Nass died, age 55, of a heart attack in November 2013.[9]

Research and Books[edit]

He was the author of three books: The Media Equation, Wired for Speech, and The Man Who Lied to His Laptop. He has also published over 150 papers in the areas of human-computer interaction, statistical methodology, and organizational theory. He was credited with the founding of the Computers are Social Actors paradigm.[10] Nass consulted on the design of over 250 media products and services for companies including Microsoft, Toyota, Philips, BMW, Hewlett-Packard, AOL, Sony, and Dell.[11]

Early HCI Work[edit]

Nass’ early work was primarily in exploring ways people interacted with computers, particularly how those interactions are “fundamentally social” in nature.[12]  By identifying a social theme in people’s interaction with computers, he was able to observe that humans project “agency” on computers, and thus people will interact with computers in the same ways as interacting with people.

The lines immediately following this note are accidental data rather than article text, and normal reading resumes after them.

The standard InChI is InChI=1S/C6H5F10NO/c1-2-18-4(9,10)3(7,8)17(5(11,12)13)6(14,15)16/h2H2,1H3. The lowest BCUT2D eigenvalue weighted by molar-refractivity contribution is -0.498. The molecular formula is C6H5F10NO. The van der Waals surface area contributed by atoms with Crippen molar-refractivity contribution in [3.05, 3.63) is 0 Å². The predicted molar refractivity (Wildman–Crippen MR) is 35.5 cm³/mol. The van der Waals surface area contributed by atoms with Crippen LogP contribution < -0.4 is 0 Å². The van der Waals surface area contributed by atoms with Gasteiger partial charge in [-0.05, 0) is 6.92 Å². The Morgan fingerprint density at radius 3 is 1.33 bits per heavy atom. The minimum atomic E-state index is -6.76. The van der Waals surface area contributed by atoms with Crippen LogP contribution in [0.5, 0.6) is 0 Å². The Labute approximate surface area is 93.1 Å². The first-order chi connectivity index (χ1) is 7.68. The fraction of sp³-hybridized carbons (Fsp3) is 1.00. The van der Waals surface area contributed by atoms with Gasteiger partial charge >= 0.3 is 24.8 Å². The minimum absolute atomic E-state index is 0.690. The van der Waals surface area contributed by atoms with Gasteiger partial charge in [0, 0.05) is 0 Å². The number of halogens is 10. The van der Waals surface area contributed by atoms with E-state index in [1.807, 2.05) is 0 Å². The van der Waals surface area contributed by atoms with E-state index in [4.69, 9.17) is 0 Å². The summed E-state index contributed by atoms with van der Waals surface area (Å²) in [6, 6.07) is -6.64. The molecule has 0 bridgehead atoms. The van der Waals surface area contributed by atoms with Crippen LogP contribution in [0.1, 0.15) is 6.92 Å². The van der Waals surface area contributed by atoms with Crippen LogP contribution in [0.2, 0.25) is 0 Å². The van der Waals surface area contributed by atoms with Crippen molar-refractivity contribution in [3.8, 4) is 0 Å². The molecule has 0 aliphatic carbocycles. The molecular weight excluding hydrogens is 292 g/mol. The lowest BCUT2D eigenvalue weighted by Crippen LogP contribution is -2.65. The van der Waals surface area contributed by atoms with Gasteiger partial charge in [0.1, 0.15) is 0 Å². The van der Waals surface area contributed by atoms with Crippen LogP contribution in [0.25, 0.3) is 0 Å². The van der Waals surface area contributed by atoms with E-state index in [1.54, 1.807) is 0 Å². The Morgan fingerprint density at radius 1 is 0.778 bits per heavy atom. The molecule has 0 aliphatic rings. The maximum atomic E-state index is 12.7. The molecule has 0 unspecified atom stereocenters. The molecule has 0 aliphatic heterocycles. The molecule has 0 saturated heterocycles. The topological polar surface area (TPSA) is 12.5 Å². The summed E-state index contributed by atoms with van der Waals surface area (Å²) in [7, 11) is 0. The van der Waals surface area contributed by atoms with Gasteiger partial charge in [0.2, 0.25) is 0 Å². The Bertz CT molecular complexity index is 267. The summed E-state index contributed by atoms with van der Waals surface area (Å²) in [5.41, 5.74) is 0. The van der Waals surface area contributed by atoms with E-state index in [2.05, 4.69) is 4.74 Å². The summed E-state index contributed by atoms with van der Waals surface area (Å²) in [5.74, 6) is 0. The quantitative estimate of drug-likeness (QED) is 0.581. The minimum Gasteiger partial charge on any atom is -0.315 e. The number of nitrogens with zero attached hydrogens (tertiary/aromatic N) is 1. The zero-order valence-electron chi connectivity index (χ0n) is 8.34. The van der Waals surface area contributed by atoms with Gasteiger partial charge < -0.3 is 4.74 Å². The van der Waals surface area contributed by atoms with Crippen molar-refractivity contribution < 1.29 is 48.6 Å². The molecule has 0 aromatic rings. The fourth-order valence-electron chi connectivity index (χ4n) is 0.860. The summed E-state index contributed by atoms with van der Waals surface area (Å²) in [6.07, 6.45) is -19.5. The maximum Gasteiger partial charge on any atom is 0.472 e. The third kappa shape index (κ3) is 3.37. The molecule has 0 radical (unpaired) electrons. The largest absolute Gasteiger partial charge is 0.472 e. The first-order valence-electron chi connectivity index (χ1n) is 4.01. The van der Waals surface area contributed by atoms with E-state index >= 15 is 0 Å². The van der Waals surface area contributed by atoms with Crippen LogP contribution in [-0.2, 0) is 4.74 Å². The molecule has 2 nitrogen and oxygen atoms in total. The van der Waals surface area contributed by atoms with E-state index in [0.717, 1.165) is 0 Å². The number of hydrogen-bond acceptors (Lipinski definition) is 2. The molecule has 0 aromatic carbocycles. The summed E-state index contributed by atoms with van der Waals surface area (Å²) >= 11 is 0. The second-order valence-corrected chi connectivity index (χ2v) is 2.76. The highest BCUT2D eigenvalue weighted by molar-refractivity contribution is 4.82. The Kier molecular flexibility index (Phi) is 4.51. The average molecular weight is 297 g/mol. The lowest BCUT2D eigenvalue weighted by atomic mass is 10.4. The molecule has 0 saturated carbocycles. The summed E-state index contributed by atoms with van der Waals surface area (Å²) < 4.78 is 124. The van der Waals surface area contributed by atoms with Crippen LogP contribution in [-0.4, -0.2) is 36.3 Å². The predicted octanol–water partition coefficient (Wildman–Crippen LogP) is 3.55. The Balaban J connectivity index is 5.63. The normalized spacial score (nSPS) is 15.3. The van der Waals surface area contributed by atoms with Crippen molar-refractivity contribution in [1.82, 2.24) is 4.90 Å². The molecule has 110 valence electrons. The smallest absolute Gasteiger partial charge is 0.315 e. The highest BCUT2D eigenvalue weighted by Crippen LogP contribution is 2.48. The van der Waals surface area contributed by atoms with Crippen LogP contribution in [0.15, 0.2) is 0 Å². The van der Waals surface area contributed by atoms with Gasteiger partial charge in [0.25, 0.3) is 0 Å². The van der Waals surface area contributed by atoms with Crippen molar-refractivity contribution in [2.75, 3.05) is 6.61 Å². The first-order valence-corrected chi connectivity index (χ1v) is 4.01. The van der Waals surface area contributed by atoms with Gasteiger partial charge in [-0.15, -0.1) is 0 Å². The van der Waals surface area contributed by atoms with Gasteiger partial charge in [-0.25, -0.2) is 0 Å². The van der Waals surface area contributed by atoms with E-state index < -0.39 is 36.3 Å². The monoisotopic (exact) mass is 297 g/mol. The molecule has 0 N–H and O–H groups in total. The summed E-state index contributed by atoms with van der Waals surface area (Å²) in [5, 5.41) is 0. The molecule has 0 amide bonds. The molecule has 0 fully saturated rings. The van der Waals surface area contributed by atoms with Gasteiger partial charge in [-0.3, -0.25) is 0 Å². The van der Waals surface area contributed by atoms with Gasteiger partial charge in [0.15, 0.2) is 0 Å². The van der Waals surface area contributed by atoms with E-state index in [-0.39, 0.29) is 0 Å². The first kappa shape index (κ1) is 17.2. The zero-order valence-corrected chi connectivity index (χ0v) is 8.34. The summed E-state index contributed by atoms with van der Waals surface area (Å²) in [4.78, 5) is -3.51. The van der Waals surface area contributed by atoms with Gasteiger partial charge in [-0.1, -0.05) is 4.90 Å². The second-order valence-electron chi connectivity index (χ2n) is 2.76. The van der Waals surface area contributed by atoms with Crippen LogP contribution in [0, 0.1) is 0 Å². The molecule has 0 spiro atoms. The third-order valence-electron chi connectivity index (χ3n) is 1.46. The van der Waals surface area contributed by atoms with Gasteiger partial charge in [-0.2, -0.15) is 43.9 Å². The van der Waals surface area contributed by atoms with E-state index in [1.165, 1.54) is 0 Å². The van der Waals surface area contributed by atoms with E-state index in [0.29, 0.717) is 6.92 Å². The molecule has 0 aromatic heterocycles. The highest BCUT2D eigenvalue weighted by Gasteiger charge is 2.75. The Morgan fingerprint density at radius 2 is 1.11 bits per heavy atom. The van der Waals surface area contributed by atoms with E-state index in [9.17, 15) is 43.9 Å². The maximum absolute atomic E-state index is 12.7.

For example, he showed how people will observe the “politeness norm” and focus on the first application they are interacting with if another application interrupts them (such as a pop-up window).[13] He also showed how computer users engender computers and interact with them differently based on whether the computer is perceived as male or female – preferring to hear praise from a male computer voice, or receive relationship and love advice from a female computer voice, as examples.  His 1994 presentation at the SIGCHI conference titled “Computers are Social Actors” outlined these and other observations on human computer interaction that led to the Computers as Social Actors paradigm.[12]